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Why dart calls my function "aFunction" after Step2? If I execute this code this text below in console:

Step2 Step1

My code:

void main()
{
 ...
 stream.listen(aFunction);
 print("Step2");
 ...
}

void aFunction()
{
 print("Step1");
}

Thanks for help.

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They're part of dart:async but you find it confusing that they're asynchronous? –  Damien_The_Unbeliever Feb 13 '14 at 9:40
    
Because... they are asynchronous? As you seem to know, seeing as you added the async tag to your question? Why exactly would you expect Step1 being printed before Step2? –  MarioP Feb 13 '14 at 9:43
    
From what your code shows I wonder why 'Step1' is printed at all. aFunction should be only called when stream emits an element. Step2 is printed synchronuosly (immediately). –  Günter Zöchbauer Feb 13 '14 at 9:44
    
I would like call my function sync. It is possible? –  Puls Feb 13 '14 at 9:49
    
Well, no. dartlang.org/articles/event-loop --> Once a Dart function starts executing, it continues executing until it exits. In other words, Dart functions can’t be interrupted by other Dart code. In other other words, everything that should happen after print("Step1") should be added to aFunction(). –  MarioP Feb 13 '14 at 9:50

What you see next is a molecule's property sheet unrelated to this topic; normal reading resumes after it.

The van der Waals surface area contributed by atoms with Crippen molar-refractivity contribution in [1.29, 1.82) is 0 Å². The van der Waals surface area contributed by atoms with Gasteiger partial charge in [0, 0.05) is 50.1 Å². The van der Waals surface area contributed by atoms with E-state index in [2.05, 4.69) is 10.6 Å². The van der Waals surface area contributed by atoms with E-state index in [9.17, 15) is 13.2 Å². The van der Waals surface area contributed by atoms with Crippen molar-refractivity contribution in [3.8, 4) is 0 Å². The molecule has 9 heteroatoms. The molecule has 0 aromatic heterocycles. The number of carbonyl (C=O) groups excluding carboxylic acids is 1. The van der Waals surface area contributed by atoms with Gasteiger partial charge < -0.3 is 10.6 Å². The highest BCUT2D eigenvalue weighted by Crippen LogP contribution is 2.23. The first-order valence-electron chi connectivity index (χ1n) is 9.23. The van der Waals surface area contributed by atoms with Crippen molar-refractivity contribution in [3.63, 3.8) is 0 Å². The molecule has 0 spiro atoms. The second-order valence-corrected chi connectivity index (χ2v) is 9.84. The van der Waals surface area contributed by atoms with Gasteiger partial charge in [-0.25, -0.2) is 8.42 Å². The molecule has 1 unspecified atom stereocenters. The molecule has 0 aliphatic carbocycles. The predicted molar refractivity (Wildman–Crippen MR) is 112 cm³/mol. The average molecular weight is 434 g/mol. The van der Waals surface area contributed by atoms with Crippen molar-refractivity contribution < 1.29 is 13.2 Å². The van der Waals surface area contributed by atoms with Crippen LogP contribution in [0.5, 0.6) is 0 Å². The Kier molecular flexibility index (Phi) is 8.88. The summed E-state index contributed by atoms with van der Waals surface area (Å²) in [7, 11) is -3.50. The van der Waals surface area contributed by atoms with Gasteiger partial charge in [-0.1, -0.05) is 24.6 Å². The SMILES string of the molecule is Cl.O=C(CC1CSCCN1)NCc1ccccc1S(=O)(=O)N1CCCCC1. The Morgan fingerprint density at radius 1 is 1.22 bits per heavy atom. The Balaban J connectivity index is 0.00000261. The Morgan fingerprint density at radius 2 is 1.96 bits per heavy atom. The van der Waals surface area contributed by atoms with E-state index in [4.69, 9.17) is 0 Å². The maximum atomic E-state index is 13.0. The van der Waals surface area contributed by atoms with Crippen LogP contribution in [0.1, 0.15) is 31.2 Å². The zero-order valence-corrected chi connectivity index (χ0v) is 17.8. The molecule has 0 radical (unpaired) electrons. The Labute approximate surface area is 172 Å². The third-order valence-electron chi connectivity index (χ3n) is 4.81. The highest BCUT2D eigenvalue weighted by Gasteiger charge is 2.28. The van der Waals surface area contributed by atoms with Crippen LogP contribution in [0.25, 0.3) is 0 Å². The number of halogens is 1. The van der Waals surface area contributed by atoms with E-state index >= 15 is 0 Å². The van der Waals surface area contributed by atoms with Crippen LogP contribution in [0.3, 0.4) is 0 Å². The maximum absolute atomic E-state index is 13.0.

2 Answers 2

up vote 2 down vote accepted

One of the few promises that a Dart Stream makes is that it generates no events in response to a listen call. The events may come at a later time, but the code calling 'listen' is allowed to continue, and complete, before the first event is fired. We originally allowed streams to fire immediately on a listen, but when we tried to program with that, it was completely impossible to control in practice.

The same is true for listening on a future, for example with 'then'. The callback will never come immediately.

Events should generally act as if they were fired by the top-level event loop, so the event handler doesn't have to worry if other code is running - other code that might not be reentrant.

That is not always the case in practice. One event handler may trigger other events through a synchronous stream controller, effectively turning one event into anoter. That requires the event handler to know what it is doing. Synchronous controllers are intended for internal use inside, e.g., a stream transformer, and using a synchronous stream controller isn't recommended in general.

So, no, you can't have the listen call immediately trigger the callback.

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That's interesting, I always tried to code as if the callback could be called directly if the callback was already triggered. I probably didn't do it right, but it's interesting that it's not necessary. –  jcoder Feb 13 '14 at 15:50

You can listen to a stream synchronously if you created a StreamController with the sync option enabled. Here is an example to get what you describe:

var controller = new StreamController<String>(sync: true);
var stream = controller.stream.asBroadcastStream();
stream.listen((text) => print(text));
controller.add("Step1");
print("Step2");
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